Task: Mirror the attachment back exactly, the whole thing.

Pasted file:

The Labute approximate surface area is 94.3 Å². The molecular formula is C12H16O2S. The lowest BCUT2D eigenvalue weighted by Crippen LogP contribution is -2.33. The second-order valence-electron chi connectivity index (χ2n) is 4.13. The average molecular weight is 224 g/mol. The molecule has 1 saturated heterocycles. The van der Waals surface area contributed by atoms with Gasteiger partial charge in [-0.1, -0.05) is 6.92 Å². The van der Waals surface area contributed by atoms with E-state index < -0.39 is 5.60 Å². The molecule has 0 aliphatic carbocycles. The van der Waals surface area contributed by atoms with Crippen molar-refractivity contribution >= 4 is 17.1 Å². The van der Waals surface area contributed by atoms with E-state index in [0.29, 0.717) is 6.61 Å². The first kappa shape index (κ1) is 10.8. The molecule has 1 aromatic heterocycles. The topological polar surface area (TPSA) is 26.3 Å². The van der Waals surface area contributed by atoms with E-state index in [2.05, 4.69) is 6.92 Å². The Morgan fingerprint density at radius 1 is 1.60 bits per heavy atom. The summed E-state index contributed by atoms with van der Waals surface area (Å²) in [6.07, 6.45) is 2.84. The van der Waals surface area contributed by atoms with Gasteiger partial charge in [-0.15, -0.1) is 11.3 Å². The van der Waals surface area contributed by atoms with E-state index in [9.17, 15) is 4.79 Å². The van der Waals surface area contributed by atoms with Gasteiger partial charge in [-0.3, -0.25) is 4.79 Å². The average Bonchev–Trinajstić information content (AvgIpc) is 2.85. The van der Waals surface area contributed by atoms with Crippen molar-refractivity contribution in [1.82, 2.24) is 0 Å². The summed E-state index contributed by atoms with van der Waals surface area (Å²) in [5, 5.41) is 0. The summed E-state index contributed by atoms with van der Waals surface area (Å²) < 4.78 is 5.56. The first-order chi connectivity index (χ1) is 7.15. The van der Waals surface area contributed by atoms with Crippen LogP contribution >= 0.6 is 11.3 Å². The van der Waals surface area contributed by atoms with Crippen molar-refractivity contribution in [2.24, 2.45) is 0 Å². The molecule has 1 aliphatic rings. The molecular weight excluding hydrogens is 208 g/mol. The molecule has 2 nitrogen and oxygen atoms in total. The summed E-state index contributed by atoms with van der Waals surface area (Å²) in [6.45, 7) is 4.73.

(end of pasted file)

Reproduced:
The Labute approximate surface area is 94.3 Å². The molecular formula is C12H16O2S. The lowest BCUT2D eigenvalue weighted by Crippen LogP contribution is -2.33. The second-order valence-electron chi connectivity index (χ2n) is 4.13. The average molecular weight is 224 g/mol. The molecule has 1 saturated heterocycles. The van der Waals surface area contributed by atoms with Gasteiger partial charge in [-0.1, -0.05) is 6.92 Å². The van der Waals surface area contributed by atoms with E-state index < -0.39 is 5.60 Å². The molecule has 0 aliphatic carbocycles. The van der Waals surface area contributed by atoms with Crippen molar-refractivity contribution >= 4 is 17.1 Å². The van der Waals surface area contributed by atoms with E-state index in [0.29, 0.717) is 6.61 Å². The first kappa shape index (κ1) is 10.8. The molecule has 1 aromatic heterocycles. The topological polar surface area (TPSA) is 26.3 Å². The van der Waals surface area contributed by atoms with E-state index in [2.05, 4.69) is 6.92 Å². The Morgan fingerprint density at radius 1 is 1.60 bits per heavy atom. The summed E-state index contributed by atoms with van der Waals surface area (Å²) in [6.07, 6.45) is 2.84. The van der Waals surface area contributed by atoms with Gasteiger partial charge in [-0.15, -0.1) is 11.3 Å². The van der Waals surface area contributed by atoms with E-state index in [9.17, 15) is 4.79 Å². The van der Waals surface area contributed by atoms with Gasteiger partial charge in [-0.3, -0.25) is 4.79 Å². The average Bonchev–Trinajstić information content (AvgIpc) is 2.85. The van der Waals surface area contributed by atoms with Crippen molar-refractivity contribution in [1.82, 2.24) is 0 Å². The summed E-state index contributed by atoms with van der Waals surface area (Å²) in [5, 5.41) is 0. The summed E-state index contributed by atoms with van der Waals surface area (Å²) < 4.78 is 5.56. The first-order chi connectivity index (χ1) is 7.15. The van der Waals surface area contributed by atoms with Crippen LogP contribution >= 0.6 is 11.3 Å². The van der Waals surface area contributed by atoms with Crippen molar-refractivity contribution in [2.24, 2.45) is 0 Å². The molecule has 1 aliphatic rings. The molecular weight excluding hydrogens is 208 g/mol. The molecule has 2 nitrogen and oxygen atoms in total. The summed E-state index contributed by atoms with van der Waals surface area (Å²) in [6.45, 7) is 4.73.